Bannister’s work is currently focused on the ESA’s JUICE (JUpiter ICy moons Explorer), a probe which is planned for launch in 2022 and is scheduled to arrive at Jupiter in 2029. JUICE will spend at least three years making detailed observations of the giant gaseous
planet and three of its largest moons, Ganymede, Callisto and Europa.

“Jupiter’s strong magnetic field traps particles and the rotation of the planet accelerates these particles to high energies. This is what forms the radiation environment, which can damage and destroy electronics and materials,” says Bannister.

Testing of JUICE’s components consists of exposing the parts to a representative environment in an accelerated way. “To execute a TID test, the tested parts are exposed to photons emitted by the decay of a Cobalt 60 radioactive source. To test against DD, which is a particular challenge for optical and optoelectronic parts, the parts are exposed to high energy protons up to a certain fluence,” says Pesce.

For SEE testing, energetic ions or high energy protons are used. These deposit significant charge along their track when crossing semiconductor devices. This can induce SEEs ranging from temporary upsets to potentially destructive events such as latch-ups, which are similar to short circuits. Tests are performed at exposures vastly exceeding that expected in the mission to detect all possible failure modes. Testing is performed at EEE part level. The results of the test are then assessed in the context of the electronic circuit and up to system level to assess mission impacts.

Radiation testing is only one component of radiation hardening assurance (RHA). For mission critical electronic equipment, RHA is an integral part of the circuit and system design and engineering. RHA also plays a role in part selection, design for radiation mitigation, SEE rates and criticality analyses, and system integration of radiation effects.

Rad-hard or off the shelf?

 Radiation testing at the Light Ion Facility at University College Louvain in Belgium

Radiation testing at the Light Ion Facility at University College Louvain in Belgium

There is a trend for space vehicle developers to use COTS components instead of radiation hardened ones because of a reduction in the number of manufacturers producing radiation-hardened components. COTS components also often perform better in terms of mass, size, power and speed.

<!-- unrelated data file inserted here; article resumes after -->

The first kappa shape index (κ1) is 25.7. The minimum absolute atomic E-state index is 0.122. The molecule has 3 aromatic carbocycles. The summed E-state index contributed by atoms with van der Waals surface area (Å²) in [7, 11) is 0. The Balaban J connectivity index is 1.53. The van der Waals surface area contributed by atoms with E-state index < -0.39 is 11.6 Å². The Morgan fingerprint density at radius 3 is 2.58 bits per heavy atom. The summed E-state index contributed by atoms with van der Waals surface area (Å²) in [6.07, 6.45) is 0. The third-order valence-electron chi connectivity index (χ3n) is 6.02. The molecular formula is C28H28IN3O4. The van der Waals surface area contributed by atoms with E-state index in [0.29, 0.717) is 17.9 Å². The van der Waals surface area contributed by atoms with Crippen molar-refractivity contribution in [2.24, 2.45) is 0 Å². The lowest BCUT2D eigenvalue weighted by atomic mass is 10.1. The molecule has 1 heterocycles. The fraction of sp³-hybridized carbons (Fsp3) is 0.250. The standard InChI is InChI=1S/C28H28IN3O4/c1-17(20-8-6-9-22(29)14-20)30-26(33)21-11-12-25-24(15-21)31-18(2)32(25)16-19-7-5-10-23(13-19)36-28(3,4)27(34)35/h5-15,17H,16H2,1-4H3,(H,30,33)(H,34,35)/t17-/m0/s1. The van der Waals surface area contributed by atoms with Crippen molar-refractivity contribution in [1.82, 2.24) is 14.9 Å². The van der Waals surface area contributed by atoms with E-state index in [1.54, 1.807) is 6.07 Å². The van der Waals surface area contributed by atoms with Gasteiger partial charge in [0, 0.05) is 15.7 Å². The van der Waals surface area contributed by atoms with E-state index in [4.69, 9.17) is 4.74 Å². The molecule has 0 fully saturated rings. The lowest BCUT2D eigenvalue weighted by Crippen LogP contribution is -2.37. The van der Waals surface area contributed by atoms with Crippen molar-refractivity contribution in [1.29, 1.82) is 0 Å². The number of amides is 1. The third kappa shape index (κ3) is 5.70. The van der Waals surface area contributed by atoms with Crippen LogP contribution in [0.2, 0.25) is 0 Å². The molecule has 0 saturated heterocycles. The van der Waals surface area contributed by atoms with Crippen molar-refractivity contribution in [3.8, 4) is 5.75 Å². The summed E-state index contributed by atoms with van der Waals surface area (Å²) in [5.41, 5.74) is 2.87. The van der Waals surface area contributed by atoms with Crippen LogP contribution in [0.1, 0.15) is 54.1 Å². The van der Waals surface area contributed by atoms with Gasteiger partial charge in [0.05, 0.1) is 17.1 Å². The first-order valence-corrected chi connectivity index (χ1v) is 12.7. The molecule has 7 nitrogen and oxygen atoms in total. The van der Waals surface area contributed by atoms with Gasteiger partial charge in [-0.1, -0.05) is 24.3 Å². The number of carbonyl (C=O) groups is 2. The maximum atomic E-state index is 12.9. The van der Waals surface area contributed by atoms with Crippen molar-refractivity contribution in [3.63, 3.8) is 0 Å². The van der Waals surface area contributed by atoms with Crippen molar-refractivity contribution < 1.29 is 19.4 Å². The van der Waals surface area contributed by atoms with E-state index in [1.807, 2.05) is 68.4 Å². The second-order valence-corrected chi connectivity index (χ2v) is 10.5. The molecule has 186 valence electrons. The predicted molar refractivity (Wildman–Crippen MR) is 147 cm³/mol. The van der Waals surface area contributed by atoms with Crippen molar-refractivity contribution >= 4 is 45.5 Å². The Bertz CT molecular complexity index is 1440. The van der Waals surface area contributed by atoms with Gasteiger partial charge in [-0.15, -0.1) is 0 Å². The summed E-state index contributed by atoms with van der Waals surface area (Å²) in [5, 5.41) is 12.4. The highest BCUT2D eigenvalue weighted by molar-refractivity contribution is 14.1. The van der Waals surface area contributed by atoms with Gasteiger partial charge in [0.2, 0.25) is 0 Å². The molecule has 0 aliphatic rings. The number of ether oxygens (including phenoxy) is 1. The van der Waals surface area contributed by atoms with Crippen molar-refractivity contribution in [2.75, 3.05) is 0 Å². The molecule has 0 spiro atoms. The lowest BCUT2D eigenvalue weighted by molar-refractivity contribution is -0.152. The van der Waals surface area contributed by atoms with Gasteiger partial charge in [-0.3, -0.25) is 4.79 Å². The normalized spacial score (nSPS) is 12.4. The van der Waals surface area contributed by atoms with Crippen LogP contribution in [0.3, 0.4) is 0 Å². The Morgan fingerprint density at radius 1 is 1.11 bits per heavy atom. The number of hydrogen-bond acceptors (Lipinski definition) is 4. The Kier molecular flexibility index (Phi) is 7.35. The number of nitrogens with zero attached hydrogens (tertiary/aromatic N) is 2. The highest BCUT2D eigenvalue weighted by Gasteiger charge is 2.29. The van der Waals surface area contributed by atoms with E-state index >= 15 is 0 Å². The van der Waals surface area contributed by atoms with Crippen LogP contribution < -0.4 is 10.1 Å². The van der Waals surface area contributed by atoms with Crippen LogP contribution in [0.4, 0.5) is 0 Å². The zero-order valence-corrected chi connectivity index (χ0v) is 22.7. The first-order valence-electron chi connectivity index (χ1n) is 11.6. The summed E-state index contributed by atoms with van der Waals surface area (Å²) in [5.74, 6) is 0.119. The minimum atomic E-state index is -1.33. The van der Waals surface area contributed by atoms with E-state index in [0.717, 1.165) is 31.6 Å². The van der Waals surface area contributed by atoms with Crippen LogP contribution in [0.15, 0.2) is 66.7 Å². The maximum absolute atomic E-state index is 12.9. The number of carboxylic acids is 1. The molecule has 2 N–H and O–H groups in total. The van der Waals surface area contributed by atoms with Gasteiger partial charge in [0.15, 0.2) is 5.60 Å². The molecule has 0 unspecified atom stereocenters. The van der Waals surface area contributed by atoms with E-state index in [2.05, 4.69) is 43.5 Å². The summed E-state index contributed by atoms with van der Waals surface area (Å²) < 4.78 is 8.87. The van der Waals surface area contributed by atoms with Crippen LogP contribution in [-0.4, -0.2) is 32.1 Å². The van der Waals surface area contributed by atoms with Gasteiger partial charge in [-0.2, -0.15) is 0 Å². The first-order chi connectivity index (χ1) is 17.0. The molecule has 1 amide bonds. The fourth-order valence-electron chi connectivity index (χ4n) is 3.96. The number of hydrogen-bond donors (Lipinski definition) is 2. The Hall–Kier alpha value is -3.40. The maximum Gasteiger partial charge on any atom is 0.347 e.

However, NASA scientists say COTS components can pose more risk for radiation effects as they are not subject to RHA. While radiation testing may characterize, it does not guarantee radiation suitability for a particular mission or environment. It can also be difficult to establish whether the quality of the manufacturing is consistent. 

Pesce says, “There could be process variations, different wafers and masks used, different manufacturing plants. All these factors may change the way a component behaves when exposed to ionizing radiation. This is called lot-to-lot variations. Hence, the biggest issue is a lack of traceability of COTS.”

Johnson, research coordinator at the 88-Inch Cyclotron at the Lawrence Berkeley National Laboratory in California says, “With Cold War components depleted and no longer being made, there is a lot of interest in COTS parts for space vehicles. But they do not hold up as well in heavy ion testing. How manufacturers and space agencies are dealing with this is not always clear, but the need for more testing has clearly increased.”

Ringing the changes 

As the requirements change the vulnerabilities and testing needs also change. According to Johnson electronic components are reducing in size, while complexity is increasing. This is increasing the demand for higher energies of particle beams to penetrate thicker silicon overlayers in components. New materials are also constantly emerging which require evaluation and assessment. 

This means testing facilities are always looking to develop bigger, better beams. Johnson says, “We bring a new ion source online around every ten years which will use higher energy ion sources allowing us to increase overall beam energies. We are also looking at developing more precise particle beams, so that very small parts of components can be irradiated, rather than an entire circuit board assembly. This could mean far better diagnostic capability for testers.”

According to Gaza, the increasing complexity of EEE parts such as microprocessors makes characterization testing more difficult. He says, “Manufacturers are often reluctant to share detailed information about part functionality for radiation testing and testing black boxes is extremely challenging. Ultimately, a test aims to correlate results obtained in an accelerated environment with performance in flight. This is impossible without insight into the part functionality.”


This article was originally published in the March 2020 issue of Aerospace Testing International magazine. View in its original format here. Subscribe to the quarterly magazine for free here and to the weekly newsletter here